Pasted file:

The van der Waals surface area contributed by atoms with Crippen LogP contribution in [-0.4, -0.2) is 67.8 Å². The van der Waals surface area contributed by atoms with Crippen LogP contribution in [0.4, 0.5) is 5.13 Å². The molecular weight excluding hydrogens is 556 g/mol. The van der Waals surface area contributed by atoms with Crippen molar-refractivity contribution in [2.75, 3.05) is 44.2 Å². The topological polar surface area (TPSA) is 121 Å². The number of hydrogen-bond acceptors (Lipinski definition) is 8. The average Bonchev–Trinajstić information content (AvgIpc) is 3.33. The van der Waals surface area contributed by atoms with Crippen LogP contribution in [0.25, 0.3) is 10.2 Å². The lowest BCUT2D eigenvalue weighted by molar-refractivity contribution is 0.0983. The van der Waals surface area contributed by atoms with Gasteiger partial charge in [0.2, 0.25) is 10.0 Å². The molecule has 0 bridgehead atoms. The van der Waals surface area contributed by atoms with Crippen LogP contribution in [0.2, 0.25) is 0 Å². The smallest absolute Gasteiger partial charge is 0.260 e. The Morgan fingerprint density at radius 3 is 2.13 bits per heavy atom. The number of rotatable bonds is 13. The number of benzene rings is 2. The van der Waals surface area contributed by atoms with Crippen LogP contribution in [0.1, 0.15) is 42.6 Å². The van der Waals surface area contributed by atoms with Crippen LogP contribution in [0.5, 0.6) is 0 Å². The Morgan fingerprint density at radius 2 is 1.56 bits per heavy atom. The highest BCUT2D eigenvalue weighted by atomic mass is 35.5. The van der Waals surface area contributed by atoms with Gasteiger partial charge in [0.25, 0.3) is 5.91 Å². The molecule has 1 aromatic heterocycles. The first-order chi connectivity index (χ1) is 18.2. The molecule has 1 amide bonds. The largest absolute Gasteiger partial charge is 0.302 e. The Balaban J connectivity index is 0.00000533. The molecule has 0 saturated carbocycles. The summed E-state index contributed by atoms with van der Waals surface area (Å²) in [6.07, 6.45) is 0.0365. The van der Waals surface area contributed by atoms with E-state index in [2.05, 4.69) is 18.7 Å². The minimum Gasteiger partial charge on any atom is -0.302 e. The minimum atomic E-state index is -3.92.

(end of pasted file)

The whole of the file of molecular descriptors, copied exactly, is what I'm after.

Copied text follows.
The van der Waals surface area contributed by atoms with Crippen LogP contribution in [-0.4, -0.2) is 67.8 Å². The van der Waals surface area contributed by atoms with Crippen LogP contribution in [0.4, 0.5) is 5.13 Å². The molecular weight excluding hydrogens is 556 g/mol. The van der Waals surface area contributed by atoms with Crippen molar-refractivity contribution in [2.75, 3.05) is 44.2 Å². The topological polar surface area (TPSA) is 121 Å². The number of hydrogen-bond acceptors (Lipinski definition) is 8. The average Bonchev–Trinajstić information content (AvgIpc) is 3.33. The van der Waals surface area contributed by atoms with Crippen LogP contribution in [0.25, 0.3) is 10.2 Å². The lowest BCUT2D eigenvalue weighted by molar-refractivity contribution is 0.0983. The van der Waals surface area contributed by atoms with Gasteiger partial charge in [0.2, 0.25) is 10.0 Å². The molecule has 0 bridgehead atoms. The van der Waals surface area contributed by atoms with Crippen LogP contribution in [0.2, 0.25) is 0 Å². The smallest absolute Gasteiger partial charge is 0.260 e. The Morgan fingerprint density at radius 3 is 2.13 bits per heavy atom. The number of rotatable bonds is 13. The number of benzene rings is 2. The van der Waals surface area contributed by atoms with Crippen LogP contribution in [0.1, 0.15) is 42.6 Å². The van der Waals surface area contributed by atoms with Crippen LogP contribution in [0.5, 0.6) is 0 Å². The Morgan fingerprint density at radius 2 is 1.56 bits per heavy atom. The highest BCUT2D eigenvalue weighted by atomic mass is 35.5. The van der Waals surface area contributed by atoms with Gasteiger partial charge in [0.25, 0.3) is 5.91 Å². The molecule has 1 aromatic heterocycles. The first-order chi connectivity index (χ1) is 18.2. The molecule has 1 amide bonds. The largest absolute Gasteiger partial charge is 0.302 e. The Balaban J connectivity index is 0.00000533. The molecule has 0 saturated carbocycles. The summed E-state index contributed by atoms with van der Waals surface area (Å²) in [6.07, 6.45) is 0.0365. The van der Waals surface area contributed by atoms with E-state index in [2.05, 4.69) is 18.7 Å². The minimum Gasteiger partial charge on any atom is -0.302 e. The minimum atomic E-state index is -3.92.